Liberate Yourself as a Smoker
Juan Martinez is the Executive President of Joya de Nicaragua, one of the world’s top cigar institutions, considered the ‘cigar-makers’ university’. Founded in 1968 in Estelí (tobacco capital of the world), Joya is Nicaragua’s first premium handmade cigar manufacturer and 100% Nicaraguan-owned. Ricardo Carioni interviews him
By Ricardo Carioni
July 6 2023
Ricardo Carioni: How did your upbringing and early life shape your attitude to business?
Juan Martinez: My extended family has always been a fun mix of artists, politicians, doctors and entrepreneurs. I ended up being the latter (my brother is the artist and my sister the doctor). My maternal grandmother was one of the first women entrepreneurs in Nicaragua, and my father inherited that from her. He’s always been involved in many projects at one time, in many sectors, in many industries. Moreover, I grew up in an era of endless possibilities for Nicaragua and for the world; an era of quick and radical change that gave everybody the opportunity to start from scratch. As a result, my attitude has always been very entrepreneurial, a bit spontaneous, but also driven. However, cigars and tobacco have grown to become one of our leading enterprises, and the one we enjoy and appreciate the most because it allows us to share the spirit of Nicaragua with the world.
RC: What is Joya de Nicaragua’s philosophy behind a good cigar?
JM: For us at Joya, quality is a given; that is, cigars must be, by definition and nature, well made. So, quality of cigars is not part of our philosophy because it’s inherent in what we do. What is our philosophy? Firstly, respect and appreciation for those who make and who enjoy our cigars – our tabaqueros and our customers. Secondly, consistency over time and finally, respect for tradition while constantly evolving.
RC: How has the industry changed since you started?
JM: It has changed quite a lot, not only as a result of change in demand and supply and the increase in competition. We must remember that 15 years ago Nicaragua wasn’t the leader it is today, and had less than half of the Nicaraguan brands we have today. Most importantly, change has come from the ease with which we connect with one another. Social media has fundamentally changed how we promote cigars; how we enjoy cigars; how we learn about cigars; and how we experience cigar smoking and other pleasures in life. We have seen how this has allowed for a convergence in tastes and preferences around the world. Before, what people enjoyed in the USA was quite different from what people enjoyed in Europe, but now we find more similarities.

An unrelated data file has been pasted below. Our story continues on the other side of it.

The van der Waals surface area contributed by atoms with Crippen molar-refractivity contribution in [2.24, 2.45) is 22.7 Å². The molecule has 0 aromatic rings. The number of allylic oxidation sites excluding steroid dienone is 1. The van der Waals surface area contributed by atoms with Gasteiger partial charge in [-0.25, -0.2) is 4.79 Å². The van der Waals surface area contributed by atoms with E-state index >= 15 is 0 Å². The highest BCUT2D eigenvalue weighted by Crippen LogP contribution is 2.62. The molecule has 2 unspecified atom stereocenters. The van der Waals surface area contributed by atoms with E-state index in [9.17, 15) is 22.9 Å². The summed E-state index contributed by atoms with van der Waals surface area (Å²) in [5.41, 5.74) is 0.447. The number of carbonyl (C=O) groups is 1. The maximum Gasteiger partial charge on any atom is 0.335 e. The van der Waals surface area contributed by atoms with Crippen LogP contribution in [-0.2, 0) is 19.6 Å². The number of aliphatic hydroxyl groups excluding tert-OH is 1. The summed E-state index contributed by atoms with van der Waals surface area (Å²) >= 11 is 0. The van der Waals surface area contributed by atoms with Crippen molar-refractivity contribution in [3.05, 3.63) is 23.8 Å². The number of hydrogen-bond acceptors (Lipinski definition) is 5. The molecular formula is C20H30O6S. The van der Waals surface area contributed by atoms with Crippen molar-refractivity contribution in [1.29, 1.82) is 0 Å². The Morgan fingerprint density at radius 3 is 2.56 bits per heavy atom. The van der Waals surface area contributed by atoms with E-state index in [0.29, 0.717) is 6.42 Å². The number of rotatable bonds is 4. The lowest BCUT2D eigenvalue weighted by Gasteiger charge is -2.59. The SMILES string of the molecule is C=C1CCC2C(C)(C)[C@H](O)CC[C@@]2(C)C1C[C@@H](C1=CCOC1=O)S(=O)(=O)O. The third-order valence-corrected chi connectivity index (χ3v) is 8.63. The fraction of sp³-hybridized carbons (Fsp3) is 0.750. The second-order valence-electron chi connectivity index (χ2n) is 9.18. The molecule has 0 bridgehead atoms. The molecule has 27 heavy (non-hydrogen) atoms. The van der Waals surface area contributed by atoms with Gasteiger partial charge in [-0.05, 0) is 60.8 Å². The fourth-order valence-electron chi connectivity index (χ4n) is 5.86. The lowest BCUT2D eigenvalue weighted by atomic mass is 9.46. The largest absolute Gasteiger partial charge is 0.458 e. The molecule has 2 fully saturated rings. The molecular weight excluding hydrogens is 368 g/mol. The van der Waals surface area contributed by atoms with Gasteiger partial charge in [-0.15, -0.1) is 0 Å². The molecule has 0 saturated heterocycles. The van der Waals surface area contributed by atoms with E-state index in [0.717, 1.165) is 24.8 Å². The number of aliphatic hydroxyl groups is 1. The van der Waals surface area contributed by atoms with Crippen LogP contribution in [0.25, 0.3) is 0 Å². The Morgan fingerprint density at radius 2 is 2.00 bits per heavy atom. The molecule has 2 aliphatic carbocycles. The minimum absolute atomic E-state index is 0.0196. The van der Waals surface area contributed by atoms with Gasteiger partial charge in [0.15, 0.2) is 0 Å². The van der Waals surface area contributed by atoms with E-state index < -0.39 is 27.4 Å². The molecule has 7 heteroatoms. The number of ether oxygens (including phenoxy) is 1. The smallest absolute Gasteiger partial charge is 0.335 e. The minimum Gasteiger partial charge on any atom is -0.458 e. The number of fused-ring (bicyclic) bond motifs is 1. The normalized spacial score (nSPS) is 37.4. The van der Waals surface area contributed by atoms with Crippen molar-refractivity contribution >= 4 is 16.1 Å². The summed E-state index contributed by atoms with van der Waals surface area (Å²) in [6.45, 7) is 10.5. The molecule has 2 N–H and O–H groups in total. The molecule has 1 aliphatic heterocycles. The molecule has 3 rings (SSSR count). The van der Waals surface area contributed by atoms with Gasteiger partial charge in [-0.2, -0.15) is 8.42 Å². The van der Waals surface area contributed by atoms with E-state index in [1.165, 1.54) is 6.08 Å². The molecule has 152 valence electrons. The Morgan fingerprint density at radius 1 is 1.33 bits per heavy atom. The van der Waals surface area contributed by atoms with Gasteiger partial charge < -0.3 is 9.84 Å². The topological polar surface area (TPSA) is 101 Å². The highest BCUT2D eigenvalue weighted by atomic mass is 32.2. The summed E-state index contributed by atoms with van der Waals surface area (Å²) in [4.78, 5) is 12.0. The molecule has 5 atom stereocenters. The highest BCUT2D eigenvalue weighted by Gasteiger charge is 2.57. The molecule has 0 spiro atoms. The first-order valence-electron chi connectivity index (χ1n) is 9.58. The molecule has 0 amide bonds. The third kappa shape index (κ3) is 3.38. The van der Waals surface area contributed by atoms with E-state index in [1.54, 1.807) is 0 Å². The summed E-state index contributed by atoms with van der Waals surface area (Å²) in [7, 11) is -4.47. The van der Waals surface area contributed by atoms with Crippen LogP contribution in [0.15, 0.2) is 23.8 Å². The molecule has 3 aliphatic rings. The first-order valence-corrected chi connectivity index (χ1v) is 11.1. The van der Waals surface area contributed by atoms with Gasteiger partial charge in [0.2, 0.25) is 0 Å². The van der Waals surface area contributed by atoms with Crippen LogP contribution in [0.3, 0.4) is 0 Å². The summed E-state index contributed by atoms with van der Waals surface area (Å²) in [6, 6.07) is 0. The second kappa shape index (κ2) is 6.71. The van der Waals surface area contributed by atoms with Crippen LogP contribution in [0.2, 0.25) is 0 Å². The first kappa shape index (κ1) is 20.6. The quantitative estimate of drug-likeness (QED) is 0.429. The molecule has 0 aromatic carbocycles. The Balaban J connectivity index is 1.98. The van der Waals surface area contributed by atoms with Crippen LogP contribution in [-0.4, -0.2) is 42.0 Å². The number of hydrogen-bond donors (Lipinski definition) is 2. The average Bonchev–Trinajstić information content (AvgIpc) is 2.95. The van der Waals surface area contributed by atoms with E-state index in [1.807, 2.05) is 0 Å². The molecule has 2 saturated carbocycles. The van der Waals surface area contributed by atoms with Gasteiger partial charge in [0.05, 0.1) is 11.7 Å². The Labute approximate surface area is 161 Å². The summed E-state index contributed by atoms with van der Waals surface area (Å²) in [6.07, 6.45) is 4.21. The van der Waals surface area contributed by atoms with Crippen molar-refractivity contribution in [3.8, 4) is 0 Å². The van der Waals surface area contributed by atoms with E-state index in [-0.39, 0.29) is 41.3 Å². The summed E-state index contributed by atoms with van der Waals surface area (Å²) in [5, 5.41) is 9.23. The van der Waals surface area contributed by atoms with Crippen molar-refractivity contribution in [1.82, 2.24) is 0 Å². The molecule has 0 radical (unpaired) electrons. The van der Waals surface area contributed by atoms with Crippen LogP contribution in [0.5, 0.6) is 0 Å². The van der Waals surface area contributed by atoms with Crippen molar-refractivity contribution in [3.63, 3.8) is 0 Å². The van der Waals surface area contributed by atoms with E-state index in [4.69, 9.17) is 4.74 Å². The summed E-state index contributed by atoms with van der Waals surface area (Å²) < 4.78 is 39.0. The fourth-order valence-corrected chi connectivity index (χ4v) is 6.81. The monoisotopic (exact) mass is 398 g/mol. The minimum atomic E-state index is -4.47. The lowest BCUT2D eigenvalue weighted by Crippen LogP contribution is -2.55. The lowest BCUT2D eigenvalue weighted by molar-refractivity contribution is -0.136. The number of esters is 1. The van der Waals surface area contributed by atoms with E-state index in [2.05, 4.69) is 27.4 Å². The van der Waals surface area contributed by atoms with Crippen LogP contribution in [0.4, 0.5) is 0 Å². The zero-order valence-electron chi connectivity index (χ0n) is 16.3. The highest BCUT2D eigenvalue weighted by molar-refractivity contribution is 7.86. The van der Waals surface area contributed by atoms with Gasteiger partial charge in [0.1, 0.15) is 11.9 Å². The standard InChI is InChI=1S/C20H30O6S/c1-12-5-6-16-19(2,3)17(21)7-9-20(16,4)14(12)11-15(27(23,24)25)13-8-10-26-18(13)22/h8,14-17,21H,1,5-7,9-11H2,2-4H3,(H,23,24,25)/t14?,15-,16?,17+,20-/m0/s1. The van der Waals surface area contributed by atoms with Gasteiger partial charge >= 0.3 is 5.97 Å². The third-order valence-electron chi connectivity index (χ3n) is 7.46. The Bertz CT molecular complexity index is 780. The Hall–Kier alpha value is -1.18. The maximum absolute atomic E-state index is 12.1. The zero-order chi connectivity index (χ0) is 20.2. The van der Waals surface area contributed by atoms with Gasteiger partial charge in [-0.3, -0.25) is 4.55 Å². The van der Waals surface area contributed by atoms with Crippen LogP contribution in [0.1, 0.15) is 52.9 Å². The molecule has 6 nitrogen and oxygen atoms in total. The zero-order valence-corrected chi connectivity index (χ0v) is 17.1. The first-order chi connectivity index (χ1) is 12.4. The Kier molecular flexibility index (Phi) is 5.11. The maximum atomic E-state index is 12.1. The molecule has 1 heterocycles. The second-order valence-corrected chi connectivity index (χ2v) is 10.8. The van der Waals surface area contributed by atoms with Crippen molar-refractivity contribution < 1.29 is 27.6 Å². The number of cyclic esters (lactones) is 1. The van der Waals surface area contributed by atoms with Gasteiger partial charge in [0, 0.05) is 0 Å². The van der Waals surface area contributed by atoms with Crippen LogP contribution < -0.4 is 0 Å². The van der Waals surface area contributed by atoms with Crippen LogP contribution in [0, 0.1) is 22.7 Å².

RC: What are the biggest threats to the cigar crop and to our industry?
JM: One bad rainy season, or lack of rain, can severely hinder a crop. As climate becomes less and less stable and predictable, so the challenges to all agricultural activities will grow. I believe that we are the biggest threat to our industry, in as much as we start losing respect and appreciation for the craft; we start being reckless in the way we do business and open the way for more aggressive regulation that will make our life and the lives of customers more difficult. Regulation will come, regardless, and we are fit to survive it. However, its speed and severity will depend on how we behave.
RC: What drinks do you personally pair with cigars and why?
JM: It depends. If I’m smoking for work (in the factory, tasting, sampling etc), I’ll generally go with coffee, tea, or sparkling water. But when I smoke for pleasure, on my own time, I can go with a dark rum or a whisky but not too smoky or peaty. But I’m open minded; you can find great pairings with beers and wines!
RC: What does family mean to you?
JM: Family is the essence of what we do, both blood family and people who become family. Family is the fuel that drives us.
RC: And what do cigars mean to Nicaragua?
JM: More than what people can imagine. Nicaragua is better known around the world for its cigars than for anything else! It is one of the top agro-industrial exports from the country, and the only one that is a non commodity that has true value-added. Nicaragua is the single most important player in the cigar world, both in terms of production volumes and in terms of quality. Also, Nicaraguan tobacco can be found in the best cigars in the world, regardless of where they are made. In the end, cigars have become the medium through which the essence of Nicaragua is shared with the world: its flavours, tradition, and heritage; the richness of character of our land and of our people. They reflect the essence of our spirit.